There are the cheeseburgers, of course. And the Billy Goat Tavern’s weathered, subterranean charm. But beer, funny enough, was never a reason to step below Michigan Avenue into Chicago’s most iconic bar, where, until recently, the same three beers have been on draft for the past 20 years.
Billy Goat Lager.
Billy Goat Dark.
End of story — and the reason that Billy Goat has always been one of the few places I’ve defaulted to an icy bottle of Old Style. (And, after enough Old Style, bourbon.)
All that changes now. Modern beer tastes and a bid to amplify its brand have compelled the family-run Billy Goat to get with the times. The times have arrived in the form of Billy Goat IPA and Billy Goat Pilsner, both of which are made by local Baderbrau Brewing.
The underwhelming Billy Goat Lager and Billy Goat Dark, which were Berghoff Brewery brands made under contract by Stevens Point Brewery in Wisconsin, are being phased out.
“We wanted to bring our beer up a little bit,” said Billy Goat co-owner Bill Sianis, whose great-uncle, William Sianis, founded the tavern in 1934 where the United Center now stands.
Indeed, the two new offerings, released in November, are quality beers that will quite likely spell the end of my Old Style drinking at Billy Goat. (Though I’m not giving up the bourbon so easily.)
Billy Goat IPA is bright, clean and refreshing, rife with notes of grapefruit and tropical fruit. In a room where you’re likely eating a greasy double cheeseburger and ordering multiple beers, it dries out nicely. It’s drinkable on repeat. The Pilsner is similarly accessible: crisp and lean, lightly sweet, grassy and bready.
If they taste familiar, they should.
Billy Goat Pilsner is simply a repackaged version of Baderbrau’s flagship, Chicago Pilsener. The IPA is a repackaged version of Baderbrau’s hop-forward Lawnmower Lager, a summer seasonal release since 2014. That’s right: Billy Goat IPA isn’t even an India pale ale. It’s an IPL: India pale lager.
Sianis and Baderbrau founder Rob Sama agreed that calling it an IPA was a simpler way to communicate with customers who are interested in a hop-forward beer.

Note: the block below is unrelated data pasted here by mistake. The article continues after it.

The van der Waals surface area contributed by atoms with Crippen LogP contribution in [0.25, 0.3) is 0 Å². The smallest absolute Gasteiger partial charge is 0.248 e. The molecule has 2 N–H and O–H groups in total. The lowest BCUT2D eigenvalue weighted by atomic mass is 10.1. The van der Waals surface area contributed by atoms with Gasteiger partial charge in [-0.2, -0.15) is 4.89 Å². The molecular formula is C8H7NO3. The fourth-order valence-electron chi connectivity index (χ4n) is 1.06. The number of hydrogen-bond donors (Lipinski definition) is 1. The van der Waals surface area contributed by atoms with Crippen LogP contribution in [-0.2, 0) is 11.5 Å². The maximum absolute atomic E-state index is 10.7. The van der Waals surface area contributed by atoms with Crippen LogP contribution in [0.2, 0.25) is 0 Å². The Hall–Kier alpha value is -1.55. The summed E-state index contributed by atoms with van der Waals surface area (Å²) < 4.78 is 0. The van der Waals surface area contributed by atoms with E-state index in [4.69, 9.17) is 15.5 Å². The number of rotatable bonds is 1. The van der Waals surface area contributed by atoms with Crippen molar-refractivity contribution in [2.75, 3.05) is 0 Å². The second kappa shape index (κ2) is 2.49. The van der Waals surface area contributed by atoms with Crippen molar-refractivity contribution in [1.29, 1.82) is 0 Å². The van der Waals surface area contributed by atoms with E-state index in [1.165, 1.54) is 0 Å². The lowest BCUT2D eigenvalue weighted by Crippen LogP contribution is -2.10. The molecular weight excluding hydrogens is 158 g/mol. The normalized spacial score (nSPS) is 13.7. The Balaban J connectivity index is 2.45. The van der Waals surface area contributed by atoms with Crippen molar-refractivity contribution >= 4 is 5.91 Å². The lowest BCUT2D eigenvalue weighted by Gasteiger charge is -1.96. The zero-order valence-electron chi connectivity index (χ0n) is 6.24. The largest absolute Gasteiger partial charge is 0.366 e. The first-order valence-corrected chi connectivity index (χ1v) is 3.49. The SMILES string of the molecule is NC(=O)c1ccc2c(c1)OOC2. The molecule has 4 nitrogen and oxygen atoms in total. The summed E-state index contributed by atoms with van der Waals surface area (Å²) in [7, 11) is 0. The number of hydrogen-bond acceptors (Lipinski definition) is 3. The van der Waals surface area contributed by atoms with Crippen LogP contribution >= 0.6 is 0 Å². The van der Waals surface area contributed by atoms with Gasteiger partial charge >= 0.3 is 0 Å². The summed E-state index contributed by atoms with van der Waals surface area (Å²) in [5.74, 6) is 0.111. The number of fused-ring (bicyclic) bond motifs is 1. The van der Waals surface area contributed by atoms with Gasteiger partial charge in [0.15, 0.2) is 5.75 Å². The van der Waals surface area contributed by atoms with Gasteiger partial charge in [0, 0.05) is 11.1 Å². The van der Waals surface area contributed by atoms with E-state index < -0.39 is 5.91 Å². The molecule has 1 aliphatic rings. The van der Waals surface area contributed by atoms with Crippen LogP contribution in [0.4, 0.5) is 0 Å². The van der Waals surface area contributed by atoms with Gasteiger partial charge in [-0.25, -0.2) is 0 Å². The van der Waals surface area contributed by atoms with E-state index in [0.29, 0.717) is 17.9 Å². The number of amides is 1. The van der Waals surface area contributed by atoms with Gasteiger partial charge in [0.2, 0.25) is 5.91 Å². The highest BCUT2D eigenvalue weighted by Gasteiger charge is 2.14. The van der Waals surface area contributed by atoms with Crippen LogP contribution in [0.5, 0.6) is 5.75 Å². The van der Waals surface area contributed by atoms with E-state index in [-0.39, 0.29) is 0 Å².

“Ease of understanding,” Sama said.
The project began as an effort from the Sianis family to capitalize on the Billy Goat name, which got a boost from “Saturday Night Live” in 1978 that no money could buy (“Cheezborger, Cheezborger, Cheezborger … no Coke, Pepsi; no fries, chips.”)
Billy Goat hired local licensing outfit JRL Group in 2016 to figure out how to broaden the reach of the brand. In April, they started with the obvious: frozen hamburgers — the same ones served at Billy Goat, which are made by Elk Grove Village-based Devanco Foods. Next, they addressed the second-most crucial feature of a Billy Goat visit: beer. (Could potato chips be far behind? Sianis acknowledged it makes sense.)
Sianis and his family met this summer with Sama, whose tasting and PowerPoint presentation included a 21st-century tweak to Billy Goat’s beer approach: Rather than lager and dark, it needed a Pilsner (which is a type of lager) and a hop-forward beer.
“In today’s market, you’ve got to be hoppy and nonhoppy,” Sama said. “At Billy Goat, you have to have a Pilsner for Joe Sixpack, but eventually he might like the IPA.”
Sianis said he isn’t much of a hoppy beer drinker, but he liked the lean approachability of Lawnmower Lager. That told him it would translate for his mainstream audience.
“If you want to have more than one, this is good,” Sianis said.